Comments (6):Log in or register to post your own comments

Down to less than 80 copies!

Don't miss this!

(But if you do, where've you been the last 10 years?)

Lukas

Down to less than 80 copies!

Don't miss this!

(But if you do, where've you been the last 10 years?)

Lukas[/endquote]

Bought this long ago. It was certainly one of my earlier FSM purchases.
Not my favorite Waxman score but it is up there.

Love the distinctive main theme, which first struck me upon hearing the Varese suite, but how wonderful to have the entire score -- thanks to Lukas and FSM!

I waited for this soundtrack score for 48 years until 2002.

I'm not giving mine up so you'll have to pry it out of my cold, dead hands.....

or.....

you can buy one of the remaining 80 copies while they last---if you're smart.

It's a wonderful score and particularly interesting in how it builds on
Alfred Newman's original score for THE ROBE.

I waited for this soundtrack score for 48 years until 2002.

I'm not giving mine up so you'll have to pry it out of my cold, dead hands.....

or.....

you can buy one of the remaining 80 copies while they last---if you're smart.[/endquote]

But it's nice to know we have the other option if we miss out on these last eighty.


I loved the music( and liked the movie better than THE ROBE) by Franz Waxman when I first saw this on reissue in the 60s but never dreamed that it would one day surface on disc. It is a glorious score and any real filmusic fan MUST own this -- you'll be sorry if you miss it now - hard to believe that it has taken a decade to sellout!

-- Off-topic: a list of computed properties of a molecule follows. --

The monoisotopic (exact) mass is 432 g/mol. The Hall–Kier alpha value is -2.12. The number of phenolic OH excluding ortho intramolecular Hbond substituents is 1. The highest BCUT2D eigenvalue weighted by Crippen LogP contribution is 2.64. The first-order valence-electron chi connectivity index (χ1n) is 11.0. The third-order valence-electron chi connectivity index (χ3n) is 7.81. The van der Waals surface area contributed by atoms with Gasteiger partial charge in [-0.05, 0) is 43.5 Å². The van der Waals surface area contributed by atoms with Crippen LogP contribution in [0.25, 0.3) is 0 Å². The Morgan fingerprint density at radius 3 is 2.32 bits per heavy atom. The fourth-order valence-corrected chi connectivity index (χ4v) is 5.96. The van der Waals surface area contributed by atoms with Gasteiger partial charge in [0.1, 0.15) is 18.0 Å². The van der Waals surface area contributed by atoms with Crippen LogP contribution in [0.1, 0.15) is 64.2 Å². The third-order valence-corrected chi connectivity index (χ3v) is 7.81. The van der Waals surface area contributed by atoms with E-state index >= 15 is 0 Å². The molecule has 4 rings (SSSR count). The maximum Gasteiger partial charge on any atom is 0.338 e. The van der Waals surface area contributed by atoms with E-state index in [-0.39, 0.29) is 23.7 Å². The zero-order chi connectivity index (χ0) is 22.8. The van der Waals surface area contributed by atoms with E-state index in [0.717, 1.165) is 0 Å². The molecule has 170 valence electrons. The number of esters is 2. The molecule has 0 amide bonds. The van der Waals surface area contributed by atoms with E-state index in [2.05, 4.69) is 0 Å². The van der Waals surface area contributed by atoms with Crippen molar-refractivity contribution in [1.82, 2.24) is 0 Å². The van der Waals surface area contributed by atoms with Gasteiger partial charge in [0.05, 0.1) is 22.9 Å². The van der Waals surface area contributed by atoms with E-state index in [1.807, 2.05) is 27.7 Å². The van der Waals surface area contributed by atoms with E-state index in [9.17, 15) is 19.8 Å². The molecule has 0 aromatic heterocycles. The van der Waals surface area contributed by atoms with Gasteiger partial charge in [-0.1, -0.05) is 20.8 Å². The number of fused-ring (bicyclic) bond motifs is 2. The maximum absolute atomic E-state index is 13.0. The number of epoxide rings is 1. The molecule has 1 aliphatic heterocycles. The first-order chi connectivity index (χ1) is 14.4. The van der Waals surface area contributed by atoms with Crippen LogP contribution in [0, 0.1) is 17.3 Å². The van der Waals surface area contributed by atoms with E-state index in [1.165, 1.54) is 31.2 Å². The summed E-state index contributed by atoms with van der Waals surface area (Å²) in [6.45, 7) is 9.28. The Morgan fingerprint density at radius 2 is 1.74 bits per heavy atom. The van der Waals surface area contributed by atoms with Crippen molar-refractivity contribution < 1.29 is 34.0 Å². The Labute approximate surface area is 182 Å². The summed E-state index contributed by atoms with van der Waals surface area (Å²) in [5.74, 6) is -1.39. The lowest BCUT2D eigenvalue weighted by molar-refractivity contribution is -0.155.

Track List
Instruments/Musicians
Click on each musician name for more credits

Leader (Conductor):
Franz Waxman

Violin:
Sol Babitz, George Berres, Henry Camusi, Joachim Chassman, Adolph DiTullio, Peter Ellis, Marvin Limonick, Paul Lowenkron, Irma W. Neumann, David Selmont, Paul C. Shure, Felix Slatkin

Viola:
Myer Bello, Alvin Dinkin, Alex Neiman, Sven Reher

Cello:
Joseph Coppin, Joseph DiTullio, Leonard Krupnick, Kurt Reher

Bass:
C. Magdelano Rivera, Meyer (Mike) Rubin

Flute:
George Drexler, Arthur Hoberman, Luella Howard, Richard Linden, Barbara Moore (Putnam), Sylvia Ruderman, Sterling D. Smith

Oboe:
William Kosinski, Gordon Pope

Clarinet:
Russell Cheever, Morris Crawford, Charles Gentry, Abe Most, William A. Ulyate

Bassoon:
Don Christlieb, Arthur Fleming

French Horn:
Alfred Brain, Joseph B. Eger, Alan I. Robinson, Harry Schmidt

Trumpet:
Frank Beach, John Clyman, Jack R. Coleman

Trombone:
Marlo Imes, Ray Klein, John Tranchitella

Tuba:
Clarence Karella

Piano:
Urban Thielmann

Harp:
Irma Louise Clow, Anne Stockton (Mason)

Drums:
Richard Cornell, Paul DeDroit, Preston Lodwick, Harold L. "Hal" Rees

Orchestra Manager:
Simon Waronker